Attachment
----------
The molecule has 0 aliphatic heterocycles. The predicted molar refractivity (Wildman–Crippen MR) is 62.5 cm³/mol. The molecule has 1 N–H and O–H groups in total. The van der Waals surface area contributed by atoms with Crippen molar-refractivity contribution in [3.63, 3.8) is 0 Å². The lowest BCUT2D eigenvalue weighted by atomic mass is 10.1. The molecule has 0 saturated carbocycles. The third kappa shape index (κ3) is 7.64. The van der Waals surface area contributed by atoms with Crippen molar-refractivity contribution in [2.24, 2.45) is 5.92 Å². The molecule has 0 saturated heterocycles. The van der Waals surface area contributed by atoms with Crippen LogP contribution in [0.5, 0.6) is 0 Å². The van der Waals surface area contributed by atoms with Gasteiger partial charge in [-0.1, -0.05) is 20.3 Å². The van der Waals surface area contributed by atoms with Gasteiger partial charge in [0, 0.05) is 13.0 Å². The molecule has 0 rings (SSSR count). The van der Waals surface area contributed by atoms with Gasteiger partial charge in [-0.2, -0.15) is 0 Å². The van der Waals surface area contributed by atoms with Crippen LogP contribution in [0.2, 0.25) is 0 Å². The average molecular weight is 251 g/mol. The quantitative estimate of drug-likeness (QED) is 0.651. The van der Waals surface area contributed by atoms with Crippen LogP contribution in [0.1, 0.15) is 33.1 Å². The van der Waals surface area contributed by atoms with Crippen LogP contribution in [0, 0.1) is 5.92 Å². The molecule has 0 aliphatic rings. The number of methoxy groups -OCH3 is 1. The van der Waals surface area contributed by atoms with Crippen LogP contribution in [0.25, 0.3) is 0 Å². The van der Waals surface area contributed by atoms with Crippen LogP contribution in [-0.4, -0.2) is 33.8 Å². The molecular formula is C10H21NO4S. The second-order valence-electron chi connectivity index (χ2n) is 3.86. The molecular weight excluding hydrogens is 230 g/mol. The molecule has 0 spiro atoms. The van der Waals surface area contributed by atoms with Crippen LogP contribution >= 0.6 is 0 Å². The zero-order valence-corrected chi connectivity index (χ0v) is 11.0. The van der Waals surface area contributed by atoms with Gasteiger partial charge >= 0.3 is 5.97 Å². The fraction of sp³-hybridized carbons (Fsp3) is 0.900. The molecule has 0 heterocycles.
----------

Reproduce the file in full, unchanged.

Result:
The molecule has 0 aliphatic heterocycles. The predicted molar refractivity (Wildman–Crippen MR) is 62.5 cm³/mol. The molecule has 1 N–H and O–H groups in total. The van der Waals surface area contributed by atoms with Crippen molar-refractivity contribution in [3.63, 3.8) is 0 Å². The lowest BCUT2D eigenvalue weighted by atomic mass is 10.1. The molecule has 0 saturated carbocycles. The third kappa shape index (κ3) is 7.64. The van der Waals surface area contributed by atoms with Crippen molar-refractivity contribution in [2.24, 2.45) is 5.92 Å². The molecule has 0 saturated heterocycles. The van der Waals surface area contributed by atoms with Crippen LogP contribution in [0.5, 0.6) is 0 Å². The van der Waals surface area contributed by atoms with Gasteiger partial charge in [-0.1, -0.05) is 20.3 Å². The van der Waals surface area contributed by atoms with Gasteiger partial charge in [0, 0.05) is 13.0 Å². The molecule has 0 rings (SSSR count). The van der Waals surface area contributed by atoms with Gasteiger partial charge in [-0.2, -0.15) is 0 Å². The van der Waals surface area contributed by atoms with Crippen LogP contribution in [0.2, 0.25) is 0 Å². The average molecular weight is 251 g/mol. The quantitative estimate of drug-likeness (QED) is 0.651. The van der Waals surface area contributed by atoms with Crippen LogP contribution in [0.1, 0.15) is 33.1 Å². The van der Waals surface area contributed by atoms with Crippen LogP contribution in [0, 0.1) is 5.92 Å². The molecule has 0 aliphatic rings. The number of methoxy groups -OCH3 is 1. The van der Waals surface area contributed by atoms with Crippen LogP contribution in [0.25, 0.3) is 0 Å². The van der Waals surface area contributed by atoms with Crippen LogP contribution in [-0.4, -0.2) is 33.8 Å². The molecular formula is C10H21NO4S. The second-order valence-electron chi connectivity index (χ2n) is 3.86. The molecular weight excluding hydrogens is 230 g/mol. The molecule has 0 spiro atoms. The van der Waals surface area contributed by atoms with Crippen LogP contribution >= 0.6 is 0 Å². The zero-order valence-corrected chi connectivity index (χ0v) is 11.0. The van der Waals surface area contributed by atoms with Gasteiger partial charge >= 0.3 is 5.97 Å². The fraction of sp³-hybridized carbons (Fsp3) is 0.900. The molecule has 0 heterocycles.